By JOHN J. LUMPKIN, Associated Press Writer

 WASHINGTON – U.S. Marines who killed two Haitians in separate incidents were acting within their orders to fire when they felt threatened, Pentagon (news – web sites) officials said Tuesday.

 U.S. forces in Haiti have a limited set of circumstances during which they are allowed to use deadly force. They cannot shoot to deter looters, even if the target of the looting is an American company.

 Officials have described the Marines’ mission as protecting crucial sites, such as government buildings and the airport, to facilitate the eventual arrival of a U.N. peacekeeping force. That mission expanded Tuesday, when Marines said they will begin helping Haitian police disarm rebel groups that have been threatening new violence.

 Late Monday, Marines shot and killed the driver of a vehicle speeding toward a military checkpoint, a spokesman said, the second person reported killed by the peacekeepers.

“When you see a vehicle approaching at high speed, it is seen as a threat so the Marines opened fire,” spokesman Sgt. Timothy Edwards said. A passenger was wounded.

 Marine Gen. Peter Pace, vice chairman of the Joint Chiefs of Staff, told reporters at the Pentagon that the Marines’ actions were “well within the rules of engagement. An individual Marine … has an absolute right to defend himself and those around him. When someone threatens force, as was done last night, then they get dealt with as they were dealt with last night.”

 Some officials have refused to be specific about the Marines’ rules of engagement to avoid giving militants or criminals guidance on what they may do without having a run-in with the international forces.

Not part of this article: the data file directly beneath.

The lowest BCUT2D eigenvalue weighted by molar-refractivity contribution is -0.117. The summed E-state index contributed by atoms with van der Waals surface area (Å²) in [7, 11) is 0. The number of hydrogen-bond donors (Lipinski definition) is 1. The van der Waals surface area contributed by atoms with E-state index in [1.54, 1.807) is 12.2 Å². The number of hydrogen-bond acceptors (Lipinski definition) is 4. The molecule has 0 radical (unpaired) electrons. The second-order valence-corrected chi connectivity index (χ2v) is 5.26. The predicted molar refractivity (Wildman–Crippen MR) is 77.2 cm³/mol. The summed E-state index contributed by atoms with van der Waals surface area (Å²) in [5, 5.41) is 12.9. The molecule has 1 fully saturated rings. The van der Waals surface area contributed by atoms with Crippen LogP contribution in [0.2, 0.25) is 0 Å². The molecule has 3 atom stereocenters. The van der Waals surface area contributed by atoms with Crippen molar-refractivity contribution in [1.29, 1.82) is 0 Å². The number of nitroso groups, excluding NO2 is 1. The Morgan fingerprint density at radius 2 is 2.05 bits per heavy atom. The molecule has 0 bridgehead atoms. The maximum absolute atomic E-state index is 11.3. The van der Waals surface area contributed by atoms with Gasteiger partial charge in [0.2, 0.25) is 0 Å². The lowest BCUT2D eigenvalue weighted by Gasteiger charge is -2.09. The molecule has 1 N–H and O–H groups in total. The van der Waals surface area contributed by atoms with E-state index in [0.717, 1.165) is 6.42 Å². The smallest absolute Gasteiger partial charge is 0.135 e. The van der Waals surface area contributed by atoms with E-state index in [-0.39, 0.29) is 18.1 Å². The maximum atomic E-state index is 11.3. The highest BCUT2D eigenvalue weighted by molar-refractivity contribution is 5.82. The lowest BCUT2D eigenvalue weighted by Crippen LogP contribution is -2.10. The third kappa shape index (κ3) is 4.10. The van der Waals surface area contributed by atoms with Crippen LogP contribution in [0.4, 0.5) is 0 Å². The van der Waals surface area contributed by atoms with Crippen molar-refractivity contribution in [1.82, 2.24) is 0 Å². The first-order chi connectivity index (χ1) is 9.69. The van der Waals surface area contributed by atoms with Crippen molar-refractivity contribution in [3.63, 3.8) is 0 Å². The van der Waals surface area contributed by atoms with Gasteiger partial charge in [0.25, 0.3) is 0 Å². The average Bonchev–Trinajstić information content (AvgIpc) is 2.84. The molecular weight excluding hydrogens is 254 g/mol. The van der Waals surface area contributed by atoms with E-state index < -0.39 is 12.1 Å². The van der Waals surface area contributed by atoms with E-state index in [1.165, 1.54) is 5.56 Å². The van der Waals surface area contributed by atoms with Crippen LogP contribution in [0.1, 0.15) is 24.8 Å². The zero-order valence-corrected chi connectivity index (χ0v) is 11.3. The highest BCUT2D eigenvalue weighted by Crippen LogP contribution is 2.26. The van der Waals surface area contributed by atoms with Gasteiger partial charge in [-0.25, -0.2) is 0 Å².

Those rules are not expected to change absent a major change in the situation in Haiti, officials said.

 About 1,600 U.S. troops, mostly Marines, are in Haiti, and the number is not expected to grow significantly, said one Pentagon official, speaking on condition of anonymity. France, Chile and Canada have contributed another 700 soldiers, officials said.

 Pace said the 1,600 troops were within the 1,500 to 2,000 range previously provided by the Pentagon. He said more would be sent if requested by Gen. James T. Hill, commander of the Miami-based Southern Command.

 “I am very comfortable that the force on the ground right now is a force that General Hill needs,” Pace said. Marines said they shot and killed a gunman who fired at them during a demonstration Sunday in which seven people died, including a foreign journalist, and more than 30 were wounded.

Also Tuesday, CIA (news – web sites) Director George J. Tenet warned that in Haiti, “a humanitarian disaster or mass migration remains possible.”

 “A cycle of clashes and revenge killings could easily be set off, given the large number of angry, well-armed people on both sides. Improving security will require the difficult task of disarming armed groups and augmenting and retraining a national security force,” Tenet told the Senate Armed Services Committee (news – web sites).

 The sides are groups of militants that support and oppose exiled President Jean-Bertrand Aristide and some criminals.

 The toll from a monthlong rebellion and reprisal killings rose to more than 300, with the Pan-American Health Organization reporting an estimated 200 corpses at the state morgue as being victims of the violence.